FDA warns 7 firms on COVID-19 claims including televangelist Jim Bakker

By Hank Schultz

- Last updated on GMT

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Getty Images

Related tags coronavirus COVID-19 Warning letter

The US Food and Drug Administration has sent warning letters to seven companies that have been alleged to have been making COVID-19 disease treatment claims. Among the recipients of the warning letters is a prominent televangelist.

The warning letters were announced this morning ​and resulted from FDA reviews of the claims being made on the companies’ websites.

Among the recipients was Jim Bakker.  Bakker and his then-wife Tammy Faye become media personalities for their brand of showy televangelism with a long running TV show called The PTL Club​.  Bakker resigned after a scandal involved hush money paid to former assistant Jessica Hahn to cover up an alleged rape.  The Bakkers had also developed a Christian theme park called Heritage USA in South Carolina.  Both the TV ministry and the park went bankrupt in the wake of the affair and Bakker ended up serving five years in prison on a number of fraud and conspiracy counts.

Bakker now runs a new enterprise called The Jim Bakker Show​.  According to the FDA warning letter, Bakker has been hawking a colloidal silver dietary supplement as a cure all for COVID-19 on the show.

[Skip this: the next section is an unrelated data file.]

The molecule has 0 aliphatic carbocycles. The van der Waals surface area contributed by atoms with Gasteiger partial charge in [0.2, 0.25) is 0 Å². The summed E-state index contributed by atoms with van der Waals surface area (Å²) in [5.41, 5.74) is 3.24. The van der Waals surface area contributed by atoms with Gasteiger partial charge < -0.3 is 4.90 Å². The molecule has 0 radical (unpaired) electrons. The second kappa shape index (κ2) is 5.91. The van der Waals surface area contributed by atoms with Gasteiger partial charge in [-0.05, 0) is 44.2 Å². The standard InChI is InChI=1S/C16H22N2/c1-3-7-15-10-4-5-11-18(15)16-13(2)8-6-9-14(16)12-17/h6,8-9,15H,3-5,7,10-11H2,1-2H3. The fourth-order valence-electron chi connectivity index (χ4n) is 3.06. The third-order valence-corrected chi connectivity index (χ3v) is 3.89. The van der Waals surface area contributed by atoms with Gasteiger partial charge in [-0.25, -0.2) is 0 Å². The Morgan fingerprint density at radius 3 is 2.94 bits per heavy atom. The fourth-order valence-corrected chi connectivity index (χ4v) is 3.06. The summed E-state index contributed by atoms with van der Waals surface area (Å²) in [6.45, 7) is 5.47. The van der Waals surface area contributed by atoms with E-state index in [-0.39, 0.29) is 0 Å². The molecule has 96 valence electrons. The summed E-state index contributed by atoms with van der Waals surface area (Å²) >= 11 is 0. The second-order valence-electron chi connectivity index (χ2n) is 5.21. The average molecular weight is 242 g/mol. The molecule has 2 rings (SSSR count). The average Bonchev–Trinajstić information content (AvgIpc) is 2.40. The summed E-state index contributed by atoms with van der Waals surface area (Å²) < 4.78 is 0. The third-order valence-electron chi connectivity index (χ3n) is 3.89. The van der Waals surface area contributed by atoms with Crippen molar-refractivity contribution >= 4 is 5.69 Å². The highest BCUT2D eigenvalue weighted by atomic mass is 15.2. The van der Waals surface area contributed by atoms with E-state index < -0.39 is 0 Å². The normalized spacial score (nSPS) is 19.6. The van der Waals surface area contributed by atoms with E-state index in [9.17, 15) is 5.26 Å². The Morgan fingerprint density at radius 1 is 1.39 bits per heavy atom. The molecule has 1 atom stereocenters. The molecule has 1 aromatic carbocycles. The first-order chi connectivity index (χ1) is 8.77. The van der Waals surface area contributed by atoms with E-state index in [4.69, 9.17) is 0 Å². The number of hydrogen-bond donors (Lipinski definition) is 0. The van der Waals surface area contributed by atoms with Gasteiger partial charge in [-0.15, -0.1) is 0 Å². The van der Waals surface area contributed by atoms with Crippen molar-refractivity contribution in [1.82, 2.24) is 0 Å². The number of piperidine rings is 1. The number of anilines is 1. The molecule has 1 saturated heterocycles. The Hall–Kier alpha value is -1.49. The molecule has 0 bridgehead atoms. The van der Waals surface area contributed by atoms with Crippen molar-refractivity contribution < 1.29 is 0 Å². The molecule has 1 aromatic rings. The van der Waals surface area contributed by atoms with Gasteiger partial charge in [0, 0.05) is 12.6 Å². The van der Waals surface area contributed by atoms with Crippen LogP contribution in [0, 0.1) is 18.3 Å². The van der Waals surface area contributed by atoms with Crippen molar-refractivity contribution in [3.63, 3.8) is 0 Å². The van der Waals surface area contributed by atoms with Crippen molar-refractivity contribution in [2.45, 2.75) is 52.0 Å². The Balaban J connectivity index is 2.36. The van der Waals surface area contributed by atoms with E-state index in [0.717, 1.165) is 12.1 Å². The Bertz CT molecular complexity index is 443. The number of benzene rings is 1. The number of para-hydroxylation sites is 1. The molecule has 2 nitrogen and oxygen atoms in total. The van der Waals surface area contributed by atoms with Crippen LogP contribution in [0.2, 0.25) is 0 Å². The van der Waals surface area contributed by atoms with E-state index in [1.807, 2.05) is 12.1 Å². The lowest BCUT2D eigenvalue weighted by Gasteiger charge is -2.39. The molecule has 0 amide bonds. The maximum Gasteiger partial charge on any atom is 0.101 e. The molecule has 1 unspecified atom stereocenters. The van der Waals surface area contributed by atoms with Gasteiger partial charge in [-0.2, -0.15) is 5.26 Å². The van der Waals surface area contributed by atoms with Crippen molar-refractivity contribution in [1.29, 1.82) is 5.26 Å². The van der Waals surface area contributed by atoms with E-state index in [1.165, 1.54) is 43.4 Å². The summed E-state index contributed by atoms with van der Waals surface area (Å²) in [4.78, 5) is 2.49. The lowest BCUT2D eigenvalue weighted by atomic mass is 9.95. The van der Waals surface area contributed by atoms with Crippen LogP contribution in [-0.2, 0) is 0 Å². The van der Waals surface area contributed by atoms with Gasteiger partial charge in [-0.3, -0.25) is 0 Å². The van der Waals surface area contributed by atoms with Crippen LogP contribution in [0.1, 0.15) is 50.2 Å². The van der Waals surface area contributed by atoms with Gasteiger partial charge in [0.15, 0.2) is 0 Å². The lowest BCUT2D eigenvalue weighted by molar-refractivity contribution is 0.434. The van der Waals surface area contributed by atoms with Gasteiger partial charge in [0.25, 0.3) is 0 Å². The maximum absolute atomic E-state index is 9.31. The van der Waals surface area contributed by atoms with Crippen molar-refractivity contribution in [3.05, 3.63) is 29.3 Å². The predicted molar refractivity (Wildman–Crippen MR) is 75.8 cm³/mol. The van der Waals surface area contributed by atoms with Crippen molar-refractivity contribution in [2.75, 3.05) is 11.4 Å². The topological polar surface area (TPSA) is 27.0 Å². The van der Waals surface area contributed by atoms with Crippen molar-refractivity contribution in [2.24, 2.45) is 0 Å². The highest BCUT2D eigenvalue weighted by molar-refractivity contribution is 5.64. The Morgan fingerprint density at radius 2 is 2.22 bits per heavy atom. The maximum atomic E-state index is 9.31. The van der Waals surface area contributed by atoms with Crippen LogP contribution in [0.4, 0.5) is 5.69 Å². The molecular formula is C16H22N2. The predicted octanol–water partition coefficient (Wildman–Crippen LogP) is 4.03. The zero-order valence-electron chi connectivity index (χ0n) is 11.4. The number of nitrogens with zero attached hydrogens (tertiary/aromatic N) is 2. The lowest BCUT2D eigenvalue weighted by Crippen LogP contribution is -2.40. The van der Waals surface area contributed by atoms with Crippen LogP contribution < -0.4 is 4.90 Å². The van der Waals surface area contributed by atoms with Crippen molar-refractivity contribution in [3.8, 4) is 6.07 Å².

Colloidal silver cure all

According to the warning letter sent to Bakker​, on the air he asked a guest about the Silver Solution sold on the TV show’s website: “But this influenza [sic] that is now circling the globe, you’re saying that Silver Solution would be effective?” ​To which she replied: “Well let’s say it hasn’t been tested on this strain of the coronavirus, but it’s been tested on other strains of the coronavirus, and has been able to eliminate it within 12 hours, totally eliminate it, kills it, deactivates it.”

In addition to the warning letter, Bakker had also received a cease and desist order from New York Attorney General Letitia James​.  James noted in her order that the World Health Organization has stressed that there is at the moment no specific medicine to prevent or treat this disease.

"The FDA considers the sale and promotion of fraudulent COVID-19 products to be a threat to the public health. We have an aggressive surveillance program that routinely monitors online sources for health fraud products, especially during a significant public health issue such as this one," ​said FDA Commissioner Stephen M. Hahn, MD. "We understand consumers are concerned about the spread of COVID-19 and urge them to talk to their health care providers, as well as follow advice from other federal agencies about how to prevent the spread of this illness. We will continue to aggressively pursue those that place the public health at risk and hold bad actors accountable.”

Among the warning letters recipients were other companies selling colloidal silver as well as marketers of essential oils and herbal dietary supplements.

“CRN is pleased to see FDA and FTC taking enforcement action against companies preying on consumers during this vulnerable time.  We recommend consumers avoid any product that claims to treat, cure or prevent coronavirus, and we urge both marketers and retailers to be extra vigilant in preventing these products from ending up on shelves or e-commerce sites,"​ said Jim Griffiths, PhD, senior vice president of international and scientific affairs at the Council for Responsible Nutrition.

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